Michael Robotham also listed A Moveable Feast, both Helen and Michael had read it whilst in Paris when they were younger, he set out to go to every location mentioned in the book. I too read it in Paris, and visited some areas, but not specific haunts, I am saving that for my return trip.
Helen also spoke of Charles Reznikoff, an American Jewish poet, as the writer that most changed her life. She spoke so beautifully yet at times stumbled over the correct words to describe her feelings, which for a writer as spare and eloquent as Helen shows the impact he has had on her. He writes poetry based on court testimonies, specifically The Holocaust, but other topics as well. You can see, given her own writings, why she would be attracted to such unusual words.
Helen also spoke of police crime photography that also influenced her work, she described what was essentially ordinary photos of macabre scenes in such a magical and beautiful way. I always knew her brain was a thing of beauty, and her heart and soul full of respect and kindness, as this shines through in her extraordinary writing. But to hear her speak about such things was something else all together!
Michael Robotham had the most moving stories. One from his childhood years, the cat and mouse game he played with a battered copy of The Lord of The Rings and his school Librarian was as funny as it was poignant. He is such a natural storyteller, he had the audience in the palm of his hands, myself included. But it was his story about Ray Bradbury that had me in tears. He loved Ray as a kid (or maybe teen?) and read all he could get his hands on, but not everything written was published in Australia. He wrote a fan letter to Ray, and Ray wrote back and included a copy of all the books not available in Australia. How amazing is that? He wrote again to Ray later on in life to explain he was a writer now and again Ray responded, and Michael was to meet him on a recent American tour but Ray passed away just prior to the meeting. Robotham was clearly upset at this, but thrilled for the experience.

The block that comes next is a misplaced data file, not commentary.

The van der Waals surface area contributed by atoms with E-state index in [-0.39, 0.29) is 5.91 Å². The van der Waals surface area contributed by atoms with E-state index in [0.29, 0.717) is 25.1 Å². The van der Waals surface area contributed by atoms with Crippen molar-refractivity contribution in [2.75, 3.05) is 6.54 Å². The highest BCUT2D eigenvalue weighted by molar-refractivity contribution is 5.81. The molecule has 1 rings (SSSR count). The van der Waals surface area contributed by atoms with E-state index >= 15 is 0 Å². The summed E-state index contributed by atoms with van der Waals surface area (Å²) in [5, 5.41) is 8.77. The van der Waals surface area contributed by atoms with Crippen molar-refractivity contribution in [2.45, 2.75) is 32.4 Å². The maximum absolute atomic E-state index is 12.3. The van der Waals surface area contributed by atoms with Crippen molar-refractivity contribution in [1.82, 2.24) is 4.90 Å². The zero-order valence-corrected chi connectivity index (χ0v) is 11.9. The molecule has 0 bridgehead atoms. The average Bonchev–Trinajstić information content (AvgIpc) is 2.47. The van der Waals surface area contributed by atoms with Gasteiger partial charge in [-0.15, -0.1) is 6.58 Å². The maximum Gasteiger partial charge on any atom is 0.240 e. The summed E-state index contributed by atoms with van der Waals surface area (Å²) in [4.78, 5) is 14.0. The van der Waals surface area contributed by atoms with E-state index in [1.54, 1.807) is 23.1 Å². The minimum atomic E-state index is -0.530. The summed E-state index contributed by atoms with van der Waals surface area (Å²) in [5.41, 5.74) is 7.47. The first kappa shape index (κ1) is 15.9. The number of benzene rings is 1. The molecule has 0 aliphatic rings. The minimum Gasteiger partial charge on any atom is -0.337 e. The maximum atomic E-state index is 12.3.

Michael also spoke of a less than impressive day at John Irving's house and Helen, a similar story, in meeting her hero, Janet Malcolm. The later showing, that everyone gets tongue-tied in the presence of their heroes.
It truly was a fabulous night, one we were sorry to see end.
But it made me think of The Book That Changed Me. The Diary of Anne Frank was my immediate choice, I read it in my early 20s and it had a profound effect on me. Then I came up with A Moveable Feast by Earnest Hemingway, having bought a copy of it in Paris and read it whilst there. Also Maya Angelou's I Know Why The Caged Bird Sings, which I read in my early 30s after the breakdown of my then relationship, her (far worse) pain helped me through my own. I realised that I had a book for each decade of my life, Hemingway being my early 40s. I am still thinking about what - if any - changed my childhood and teens. And this will be the subject of a post in time, so stay tuned.